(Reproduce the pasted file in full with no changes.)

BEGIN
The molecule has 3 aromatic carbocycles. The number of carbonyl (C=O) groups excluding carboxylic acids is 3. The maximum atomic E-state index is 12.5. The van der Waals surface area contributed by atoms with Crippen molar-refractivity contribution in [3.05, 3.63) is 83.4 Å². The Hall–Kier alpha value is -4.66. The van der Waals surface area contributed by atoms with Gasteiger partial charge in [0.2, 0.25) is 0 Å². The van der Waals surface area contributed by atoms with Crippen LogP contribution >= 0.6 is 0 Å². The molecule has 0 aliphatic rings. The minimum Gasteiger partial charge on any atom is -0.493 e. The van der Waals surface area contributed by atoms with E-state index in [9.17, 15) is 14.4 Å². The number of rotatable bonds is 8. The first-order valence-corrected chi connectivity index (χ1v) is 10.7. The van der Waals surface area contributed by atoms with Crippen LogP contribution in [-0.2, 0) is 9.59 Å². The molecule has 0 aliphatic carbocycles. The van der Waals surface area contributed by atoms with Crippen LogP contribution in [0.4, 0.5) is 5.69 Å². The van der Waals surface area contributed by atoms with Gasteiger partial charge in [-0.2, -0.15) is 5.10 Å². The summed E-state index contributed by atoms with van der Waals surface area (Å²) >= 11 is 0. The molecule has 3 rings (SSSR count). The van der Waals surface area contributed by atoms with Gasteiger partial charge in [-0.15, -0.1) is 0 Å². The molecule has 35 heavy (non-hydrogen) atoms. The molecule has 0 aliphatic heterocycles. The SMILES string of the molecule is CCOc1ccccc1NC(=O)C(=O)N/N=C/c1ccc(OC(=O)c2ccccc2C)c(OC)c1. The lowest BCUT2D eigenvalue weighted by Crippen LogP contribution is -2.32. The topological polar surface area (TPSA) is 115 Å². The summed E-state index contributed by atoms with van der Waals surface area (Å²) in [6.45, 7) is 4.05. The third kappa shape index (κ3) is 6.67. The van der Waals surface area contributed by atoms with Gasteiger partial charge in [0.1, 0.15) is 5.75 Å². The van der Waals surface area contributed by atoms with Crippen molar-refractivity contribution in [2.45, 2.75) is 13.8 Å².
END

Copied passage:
The molecule has 3 aromatic carbocycles. The number of carbonyl (C=O) groups excluding carboxylic acids is 3. The maximum atomic E-state index is 12.5. The van der Waals surface area contributed by atoms with Crippen molar-refractivity contribution in [3.05, 3.63) is 83.4 Å². The Hall–Kier alpha value is -4.66. The van der Waals surface area contributed by atoms with Gasteiger partial charge in [0.2, 0.25) is 0 Å². The van der Waals surface area contributed by atoms with Crippen LogP contribution >= 0.6 is 0 Å². The molecule has 0 aliphatic rings. The minimum Gasteiger partial charge on any atom is -0.493 e. The van der Waals surface area contributed by atoms with E-state index in [9.17, 15) is 14.4 Å². The number of rotatable bonds is 8. The first-order valence-corrected chi connectivity index (χ1v) is 10.7. The van der Waals surface area contributed by atoms with Crippen LogP contribution in [-0.2, 0) is 9.59 Å². The molecule has 0 aliphatic carbocycles. The van der Waals surface area contributed by atoms with Crippen LogP contribution in [0.4, 0.5) is 5.69 Å². The van der Waals surface area contributed by atoms with Gasteiger partial charge in [-0.2, -0.15) is 5.10 Å². The summed E-state index contributed by atoms with van der Waals surface area (Å²) >= 11 is 0. The molecule has 3 rings (SSSR count). The van der Waals surface area contributed by atoms with Gasteiger partial charge in [-0.15, -0.1) is 0 Å². The molecule has 35 heavy (non-hydrogen) atoms. The molecule has 0 aliphatic heterocycles. The SMILES string of the molecule is CCOc1ccccc1NC(=O)C(=O)N/N=C/c1ccc(OC(=O)c2ccccc2C)c(OC)c1. The lowest BCUT2D eigenvalue weighted by Crippen LogP contribution is -2.32. The topological polar surface area (TPSA) is 115 Å². The summed E-state index contributed by atoms with van der Waals surface area (Å²) in [6.45, 7) is 4.05. The third kappa shape index (κ3) is 6.67. The van der Waals surface area contributed by atoms with Gasteiger partial charge in [0.1, 0.15) is 5.75 Å². The van der Waals surface area contributed by atoms with Crippen molar-refractivity contribution in [2.45, 2.75) is 13.8 Å².